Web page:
DOSBox, the emulator designed to run DOS games on modern operating systems (and not necessarily on a PC), has been chosen as project of the month for May 2009 on the open source platform SourceForge.net. It’s the latest award granted to a software that “simply does what it is supposed to do“, as the authors state, and that after having summed up more than 10 millions downloads is ready for an update awaited since almost two years.
MAME is surely one of the most active emulators out there. After more than 10 years since its first release the development work continues at a sustained pace, the coders contributing to the project are so many for they are Legion and almost every week there is an intermediate version (marked by the “u” suffix) before the next main release. Since January 2009, the month in which version 0.129u1 has been distributed with support for two new lasergames, in these days MAME has arrived to release 0.131 that, among the other things, shows some advancements in the emulation of a powerful 3D arcade system.
“PS2 emulation is a complex task“, as it can be read on the about page of PCSX2, but it isn’t an impossible task as demonstrated by the advancements achieved during time by the only software currently able to replicate the most successful Sony console (a hit enduring even today) with an accuracy level that is enough to run a good number of commercial games. PCSX2 emulates the PS2 on PC, and the last release of the emulator delivered in these days, version 0.9.6, once again confirms that a group of talented and passionate coders is generally much more capable of achieving such kind of objectives than a multinational investing billions of euros and obtaining in return results embarrassing at least.
Alerted by the inexorable advancing of the next digital dark age, the European academy started a preservation plan for digital contents and artefacts with great ambitions. The KEEP (Keeping Emulation Environments Portable) project considers with particular care videogames and intends to create what has been defined the first “general purpose” emulator, capable of providing access to obsolete media and formats for nowadays and future generations.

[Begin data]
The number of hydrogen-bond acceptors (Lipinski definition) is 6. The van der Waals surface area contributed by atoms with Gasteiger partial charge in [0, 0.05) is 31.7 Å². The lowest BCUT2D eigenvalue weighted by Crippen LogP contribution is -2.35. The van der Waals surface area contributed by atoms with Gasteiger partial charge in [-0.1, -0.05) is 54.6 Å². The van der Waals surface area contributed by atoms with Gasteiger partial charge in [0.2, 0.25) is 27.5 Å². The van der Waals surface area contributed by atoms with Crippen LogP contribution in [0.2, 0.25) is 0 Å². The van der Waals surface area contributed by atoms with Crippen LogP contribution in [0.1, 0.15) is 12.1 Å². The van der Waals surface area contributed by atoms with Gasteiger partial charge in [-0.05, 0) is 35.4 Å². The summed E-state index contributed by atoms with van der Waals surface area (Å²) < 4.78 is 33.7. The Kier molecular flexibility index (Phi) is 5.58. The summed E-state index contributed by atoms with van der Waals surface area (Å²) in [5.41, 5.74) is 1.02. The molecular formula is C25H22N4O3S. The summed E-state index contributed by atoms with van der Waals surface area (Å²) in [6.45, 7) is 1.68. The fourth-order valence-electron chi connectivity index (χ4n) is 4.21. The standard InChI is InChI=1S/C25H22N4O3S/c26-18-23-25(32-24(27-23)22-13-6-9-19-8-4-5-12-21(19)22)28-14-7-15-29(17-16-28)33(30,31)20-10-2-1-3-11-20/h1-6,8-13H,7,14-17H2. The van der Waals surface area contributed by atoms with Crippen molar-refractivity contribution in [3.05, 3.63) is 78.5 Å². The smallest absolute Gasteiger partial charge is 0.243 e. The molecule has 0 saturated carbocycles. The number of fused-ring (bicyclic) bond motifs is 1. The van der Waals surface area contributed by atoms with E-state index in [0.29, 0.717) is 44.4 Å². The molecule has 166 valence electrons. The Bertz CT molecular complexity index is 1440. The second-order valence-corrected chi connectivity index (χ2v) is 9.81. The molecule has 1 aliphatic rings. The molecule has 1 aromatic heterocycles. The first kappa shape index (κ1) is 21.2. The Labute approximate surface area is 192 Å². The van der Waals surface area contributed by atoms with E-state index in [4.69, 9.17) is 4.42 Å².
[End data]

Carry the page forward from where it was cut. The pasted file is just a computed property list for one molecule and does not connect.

There’s no doubt about the fact that ElSemi take his time when it’s about updating his Sega Model 2 arcade board emulator, but it’s similarly true that any new Model 2 Emulator update offers such an amount of improvements to give meaning to the time gone-by between a release and another. Seven months after the last revisions, therefore, the talented Spanish coder has in the past days delivered the 0.9 version of his thoroughbred arcade emulator.
If there’s something that the new digital store Good Old Games has clearly emphasized is the fact that retrogaming can become a business, but at its heart there must necessarily be the passion and the commitment of hobbyists able to feed that business with their coding and software engineering efforts. Without projects amateurish in shape but extremely sophisticated in essence like DOSBox and ScummVM, to say it frankly, probably GOG.com would have never opened.
The first two weeks of 2009 have marked significant news for MAME, the most advanced and complex arcade machines emulator kicking around. The development cycle of the main release 0.129 has ended and another one has unfolded to lead the code toward the next version 0.130, in the middle the Nicola Salmoria and mamedev’s virtual machine has brought further, radical changes, the likelihood that in the future there will be multiplayer for those games that comprise it and the emulation of two new laserdisc videogames.